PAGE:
Neuroscience

Controlling attention with brain waves

Having trouble paying attention? MIT neuroscientists may have a solution for you: Turn down your alpha brain waves. In a new study, the researchers found that people can enhance their attention by controlling their own alpha ...

Psychology & Psychiatry

Stressed to the max? Deep sleep can rewire the anxious brain

When it comes to managing anxiety disorders, William Shakespeare's Macbeth had it right when he referred to sleep as the "balm of hurt minds." While a full night of slumber stabilizes emotions, a sleepless night can trigger ...

Neuroscience

Are we 'brainwashed' during sleep?

New research from Boston University suggests that tonight while you sleep, something amazing will happen within your brain. Your neurons will go quiet. A few seconds later, blood will flow out of your head. Then, a watery ...

Medical research

Could sound waves bring us smarter medical implants?

Pinned to a wall in Tommaso Melodia's office, next to a stack of wireless technology guidebooks, is a child's illustration: a smiling heart symbol alongside the word "Papa." His office is covered with drawings like these, ...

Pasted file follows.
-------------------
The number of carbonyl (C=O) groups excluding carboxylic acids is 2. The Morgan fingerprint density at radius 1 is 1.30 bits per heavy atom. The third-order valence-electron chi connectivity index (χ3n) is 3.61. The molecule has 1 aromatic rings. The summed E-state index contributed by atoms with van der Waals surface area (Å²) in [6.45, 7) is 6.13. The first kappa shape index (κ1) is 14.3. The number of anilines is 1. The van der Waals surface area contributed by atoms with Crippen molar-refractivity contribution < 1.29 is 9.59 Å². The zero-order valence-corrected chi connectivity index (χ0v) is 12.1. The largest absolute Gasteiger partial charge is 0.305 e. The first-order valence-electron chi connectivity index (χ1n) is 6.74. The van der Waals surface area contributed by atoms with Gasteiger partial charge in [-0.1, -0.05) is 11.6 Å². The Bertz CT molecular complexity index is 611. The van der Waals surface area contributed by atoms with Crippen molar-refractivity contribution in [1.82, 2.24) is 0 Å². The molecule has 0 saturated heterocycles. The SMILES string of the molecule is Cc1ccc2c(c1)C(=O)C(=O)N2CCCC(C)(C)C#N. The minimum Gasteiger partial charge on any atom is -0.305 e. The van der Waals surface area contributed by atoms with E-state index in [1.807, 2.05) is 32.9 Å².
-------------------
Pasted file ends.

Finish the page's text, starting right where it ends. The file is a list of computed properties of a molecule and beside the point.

Neuroscience

Rhythmic control of 'brain waves' can boost memory: study

Controlling the frequency of 'brain waves' could help to improve people's recall of memories and potentially provide a key to unlock conditions such as Alzheimer's disease, according to a new article.

page 1 from 23

Electroencephalography

Electroencephalography (EEG) is the recording of electrical activity along the scalp produced by the firing of neurons within the brain. In clinical contexts, EEG refers to the recording of the brain's spontaneous electrical activity over a short period of time, usually 20–40 minutes, as recorded from multiple electrodes placed on the scalp. In neurology, the main diagnostic application of EEG is in the case of epilepsy, as epileptic activity can create clear abnormalities on a standard EEG study. A secondary clinical use of EEG is in the diagnosis of coma and encephalopathies. EEG used to be a first-line method for the diagnosis of tumors, stroke and other focal brain disorders, but this use has decreased with the advent of anatomical imaging techniques such as MRI and CT.

Derivatives of the EEG technique include evoked potentials (EP), which involves averaging the EEG activity time-locked to the presentation of a stimulus of some sort (visual, somatosensory, or auditory). Event-related potentials refer to averaged EEG responses that are time-locked to more complex processing of stimuli; this technique is used in cognitive science, cognitive psychology, and psychophysiological research.

This text uses material from Wikipedia, licensed under CC BY-SA